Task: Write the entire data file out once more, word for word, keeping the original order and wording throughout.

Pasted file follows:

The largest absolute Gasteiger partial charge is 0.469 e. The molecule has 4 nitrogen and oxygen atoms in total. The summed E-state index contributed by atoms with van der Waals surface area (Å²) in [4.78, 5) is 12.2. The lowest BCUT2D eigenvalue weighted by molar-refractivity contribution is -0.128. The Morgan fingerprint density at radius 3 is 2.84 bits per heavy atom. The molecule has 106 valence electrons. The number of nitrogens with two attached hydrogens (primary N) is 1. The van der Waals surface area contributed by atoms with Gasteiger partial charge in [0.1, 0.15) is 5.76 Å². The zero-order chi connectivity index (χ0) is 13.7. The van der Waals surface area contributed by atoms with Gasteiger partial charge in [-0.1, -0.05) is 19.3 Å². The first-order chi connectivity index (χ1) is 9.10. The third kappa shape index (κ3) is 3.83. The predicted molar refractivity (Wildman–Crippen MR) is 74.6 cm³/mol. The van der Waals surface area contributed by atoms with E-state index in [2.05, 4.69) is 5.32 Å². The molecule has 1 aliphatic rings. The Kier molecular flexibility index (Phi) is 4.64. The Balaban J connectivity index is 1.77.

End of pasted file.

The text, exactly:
The largest absolute Gasteiger partial charge is 0.469 e. The molecule has 4 nitrogen and oxygen atoms in total. The summed E-state index contributed by atoms with van der Waals surface area (Å²) in [4.78, 5) is 12.2. The lowest BCUT2D eigenvalue weighted by molar-refractivity contribution is -0.128. The Morgan fingerprint density at radius 3 is 2.84 bits per heavy atom. The molecule has 106 valence electrons. The number of nitrogens with two attached hydrogens (primary N) is 1. The van der Waals surface area contributed by atoms with Gasteiger partial charge in [0.1, 0.15) is 5.76 Å². The zero-order chi connectivity index (χ0) is 13.7. The van der Waals surface area contributed by atoms with Gasteiger partial charge in [-0.1, -0.05) is 19.3 Å². The first-order chi connectivity index (χ1) is 9.10. The third kappa shape index (κ3) is 3.83. The predicted molar refractivity (Wildman–Crippen MR) is 74.6 cm³/mol. The van der Waals surface area contributed by atoms with E-state index in [2.05, 4.69) is 5.32 Å². The molecule has 1 aliphatic rings. The Kier molecular flexibility index (Phi) is 4.64. The Balaban J connectivity index is 1.77.